Lessons from Lindsay Lohan Hit-and-Run

Posted February 2, 2012 in Driving & Motor Vehicles by Keith Ecker

Lindsay Lohan is no stranger to a courtroom. The frequently maligned celebrity’s legal drama was the talk of the tabloids throughout 2011. Now LiLo once again finds herself at the mercy of the law after being sued for injuries caused during a hit-and-run.

Lindsay Lohan

According to witnesses, Lohan allegedly ran a red light while turning left in September 2010, striking Nubia Del Carmen Preza, who was crossing the street while pushing a stroller. The starlet then allegedly fled the scene. Preza is suing for unspecified damages to compensate her for her medical expenses, lost wages, and pain and suffering.

Hit-and-run scenarios like Lohan’s are more common than most people think. According to a 2003 report by the National Highway Traffic Safety Administration, hit-and-run scenarios account for as many as 19 percent of all pedestrian-related crashes.

“The natural reaction of a lot of people is that when they hit somebody they just want to get out of there,” says Michael Nysather, a partner at Wade & Nysather. “They could have been drinking, or they could have just been scared.”

Both drivers and pedestrians need to be prepared in the event they’re involved in a LiLo-like accident. The following are some tips on how to best handle a hit-and-run scenario.

 

If You’re the Driver

If you find yourself in Lohan’s shoes, the first thing you should do is immediately return to the scene of the accident.

Lynette S. Hoag

Lynette S. Hoag

“If you panic and leave the scene, the smartest thing to do is to come back,” says Lynette Hoag, a lawyer at Hoag Law Group in Chicago. “Give the pedestrian your information. Provide them with your insurance information.”

Nysather says returning to the scene is not only the right and legal thing to do, but it may also help diminish the severity of your criminal charges and any potential civil suit.

“To the extent that someone returns to the scene, they are mitigating potential criminal and civil penalties down the road,” Nysather says. “The law is designed to punish those who leave the scene, but it’s not so demanding so that if you do return it will hold you accountable for all the penalties.”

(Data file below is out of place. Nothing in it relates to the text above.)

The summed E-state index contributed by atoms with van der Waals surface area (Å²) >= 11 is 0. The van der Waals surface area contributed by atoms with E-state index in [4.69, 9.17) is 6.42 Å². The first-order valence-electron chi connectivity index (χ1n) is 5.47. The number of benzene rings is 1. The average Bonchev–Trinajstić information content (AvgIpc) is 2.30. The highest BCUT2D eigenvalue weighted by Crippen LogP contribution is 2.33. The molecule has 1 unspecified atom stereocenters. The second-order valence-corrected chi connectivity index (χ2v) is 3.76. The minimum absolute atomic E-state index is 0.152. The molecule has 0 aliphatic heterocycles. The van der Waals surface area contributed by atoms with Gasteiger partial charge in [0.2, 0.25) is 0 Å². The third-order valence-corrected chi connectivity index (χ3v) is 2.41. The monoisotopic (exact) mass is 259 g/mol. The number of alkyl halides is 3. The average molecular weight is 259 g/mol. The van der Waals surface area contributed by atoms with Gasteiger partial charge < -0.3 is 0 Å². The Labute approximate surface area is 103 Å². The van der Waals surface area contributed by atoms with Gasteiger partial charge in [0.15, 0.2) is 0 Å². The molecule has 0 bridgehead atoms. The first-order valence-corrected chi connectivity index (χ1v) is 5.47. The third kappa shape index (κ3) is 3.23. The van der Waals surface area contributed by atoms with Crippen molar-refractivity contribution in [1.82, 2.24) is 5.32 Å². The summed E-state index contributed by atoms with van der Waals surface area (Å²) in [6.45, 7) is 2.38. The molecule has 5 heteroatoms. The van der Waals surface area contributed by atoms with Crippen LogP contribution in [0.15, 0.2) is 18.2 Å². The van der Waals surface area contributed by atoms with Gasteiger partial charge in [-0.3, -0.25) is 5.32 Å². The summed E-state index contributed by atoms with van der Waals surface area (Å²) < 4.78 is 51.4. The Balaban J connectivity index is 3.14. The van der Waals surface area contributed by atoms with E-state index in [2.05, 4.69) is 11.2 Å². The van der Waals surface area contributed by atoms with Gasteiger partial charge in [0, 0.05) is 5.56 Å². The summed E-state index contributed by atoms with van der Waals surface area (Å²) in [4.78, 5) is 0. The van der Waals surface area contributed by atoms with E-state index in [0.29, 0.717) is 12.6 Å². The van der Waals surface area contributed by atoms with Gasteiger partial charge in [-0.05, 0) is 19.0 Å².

Drivers involved in hit-and-run scenarios will also want to reach out to both a criminal and an insurance attorney as soon as possible. You may also be able to find attorneys that can handle both the criminal and civil aspects of the incident.

“For your civil case, you’re going to want an attorney that knows insurance coverage,” Hoag says. “Typically your insurance company will provide you with an attorney, but you don’t have to take it. Criminally, you need a criminal lawyer.”

Depending on the specifics of the driver’s insurance policy, his or her insurance provider will likely try to strike a settlement with the pedestrian. If the driver does not have insurance or if the specifics of the accident negate the policy—such as driving while intoxicated—then the pedestrian or the pedestrian’s insurer might sue the driver directly. Furthermore, if the court awards punitive damages, the driver may be on the hook for these costs, since insurance often does not cover punitive damages.

 

If You’re the Pedestrian

For those that find themselves under the wheel, as opposed to behind the wheel, the first thing you should do is seek immediate medical attention. Aside from this, you should also make any attempts, if possible, to identify the car or any witnesses to the accident.

“I’d say about half the time, the driver in a hit-and-run does come back,” Nysather says. “If that doesn’t happen, you can hopefully catch the driver’s license plate information or track down a witness who saw what happened.”

You can also call the police to file criminal charges. The pedestrian’s involvement in the criminal proceedings may vary, but usually prosecutors will attempt to strike a plea deal with the perpetrator to avoid trial.

Michael Nysather

Michael Nysather

“Generally, if the case doesn’t go to trial, the only involvement of the victim is in the form of a statement,” Nysather says. “If it does go to trial, the victim might be subpoenaed as a witness.”

If you are able to identify the driver and the driver does have insurance, the driver’s insurer will assess the scenario and attempt to strike a settlement agreement with you to pay for your damages, which can include past and future medical expenses, lost wages, pain and suffering, property damage, disability and even loss of consortium.

If you are unable to identify the driver or the driver is uninsured or underinsured to cover all your damages, you may be able to rely on your own insurance to cover the cost of your injuries.

“If you purchase underinsured/uninsured insurance as part of your auto coverage, your coverage will pay for your damages if you either can’t track down driver or if the driver does not have adequate insurance,” Nysather says. “This underinsured/uninsured coverage is really important to have.”

To better understand your rights under the law and under your insurance policy, hit-and-run victims should reach out to a knowledgeable personal injury lawyer. You can also contact your insurance provider and ask direct questions about what your policy does and does not cover.

“You’ve got to ask your insurance provider direct questions to understand your policy,” Hoag says. “Don’t assume you are covered.”

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